Being happily married will add a few pounds. Researchers have discovered that single people tend to be skinnier, even though they are less likely to watch what they eat.
It’s not fair, but at least you gain happiness. Right?
It turns out that when we are happy, we feel more secure. When we feel more secure, we don’t worry about a few extra pounds as much.
Thus, a happy marriage can make you fat.
A Shared Meal
When you share meals, and the cooking, you may be getting more calories than someone who is living alone and skipping meals when they are too tired to cook.
According to the research, shared family meals tend to be healthier and contain more vegetables, but they also come along with more calories and larger portions. They also seem to be linked to more frequent eating overall.
Having an extra person around the house who is willing to put some time in when they’re in the kitchen may be adding to your waistline as well as your bliss.
And according to Stephanie Schoeppe, a Senior Postdoctoral Research Fellow at Central Queensland University, the publisher of a recent study on the phenomenon, it’s a natural connection. Fat and happiness go together.
It Happens to Everyone
While single people may be watching their weight more in an attempt to attract someone they are interested in, once they find that special someone and tie the knot, the scale can start to show an upwards trend quickly.
Newlyweds tends to gain four to five pounds in their first year of marriage. It comes along with adjusting to living and eating with a new spouse. However, researchers have had a hard time saying exactly why it happens, at least until now.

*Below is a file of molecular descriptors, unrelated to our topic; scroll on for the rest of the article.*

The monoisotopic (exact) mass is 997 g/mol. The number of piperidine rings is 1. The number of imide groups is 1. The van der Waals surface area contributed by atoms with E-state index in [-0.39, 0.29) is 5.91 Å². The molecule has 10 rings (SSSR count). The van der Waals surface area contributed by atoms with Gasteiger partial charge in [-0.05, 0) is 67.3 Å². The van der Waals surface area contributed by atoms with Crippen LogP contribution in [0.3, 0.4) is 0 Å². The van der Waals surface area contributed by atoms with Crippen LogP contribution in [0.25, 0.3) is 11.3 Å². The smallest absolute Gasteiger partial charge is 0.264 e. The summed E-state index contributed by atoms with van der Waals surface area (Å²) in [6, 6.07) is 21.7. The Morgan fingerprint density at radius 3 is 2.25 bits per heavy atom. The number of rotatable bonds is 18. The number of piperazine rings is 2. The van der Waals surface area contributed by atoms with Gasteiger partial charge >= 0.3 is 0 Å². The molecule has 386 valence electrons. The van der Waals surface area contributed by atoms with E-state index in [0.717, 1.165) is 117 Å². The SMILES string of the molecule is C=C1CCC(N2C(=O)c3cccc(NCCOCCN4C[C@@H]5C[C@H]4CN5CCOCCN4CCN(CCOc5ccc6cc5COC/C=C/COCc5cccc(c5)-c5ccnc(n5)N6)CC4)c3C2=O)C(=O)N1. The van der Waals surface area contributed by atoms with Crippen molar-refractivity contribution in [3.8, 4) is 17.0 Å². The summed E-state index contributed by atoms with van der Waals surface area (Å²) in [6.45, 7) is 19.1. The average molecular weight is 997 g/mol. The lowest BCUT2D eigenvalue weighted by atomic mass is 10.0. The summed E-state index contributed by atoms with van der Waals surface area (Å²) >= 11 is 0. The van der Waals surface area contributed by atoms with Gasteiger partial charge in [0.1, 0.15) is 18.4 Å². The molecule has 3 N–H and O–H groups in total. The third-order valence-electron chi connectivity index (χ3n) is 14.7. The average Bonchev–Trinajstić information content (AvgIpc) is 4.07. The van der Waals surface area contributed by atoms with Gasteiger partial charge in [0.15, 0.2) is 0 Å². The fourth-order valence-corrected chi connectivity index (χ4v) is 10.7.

Stephanie Schoeppe has been working on trying to find that out.
She pooled data from an annual survey of more than 15,000 adults. They had their smoking, eating, and exercise habits examined as well as their BMI.
It was discovered that, even though they ate healthier and smoked and drank less, those who were part of a couple were more likely to be obese than the single people who had been asked the same questions.
However, we still don’t know if that will hold true throughout the entire relationship. Some couples can become companions in exercise, activities, and health, especially during certain times of life, such as retirement.
Stephanie Schoeppe told Fatherly that she will be exploring the connection throughout our lives:
“We are currently working on a follow-up study that examines whether the associations between relationship status and healthy lifestyle factors differ by age.”
An Exercise in Love
In the meantime, if you are in a happy relationship, it may be worth looking into ways to reduce the calories at meal time or add more shared activities to your schedule. Consider walking, hiking, jogging, canoeing, getting involved in sports together, or joining the gym as a couple.
Remember, a good relationship with your other half and with food isn’t just about mutual respect and vegetables. It’s also about helping and encouraging each other so that you can both be your best, and that includes being in the best health and physical shape so that you can focus on each other instead of your waistline.
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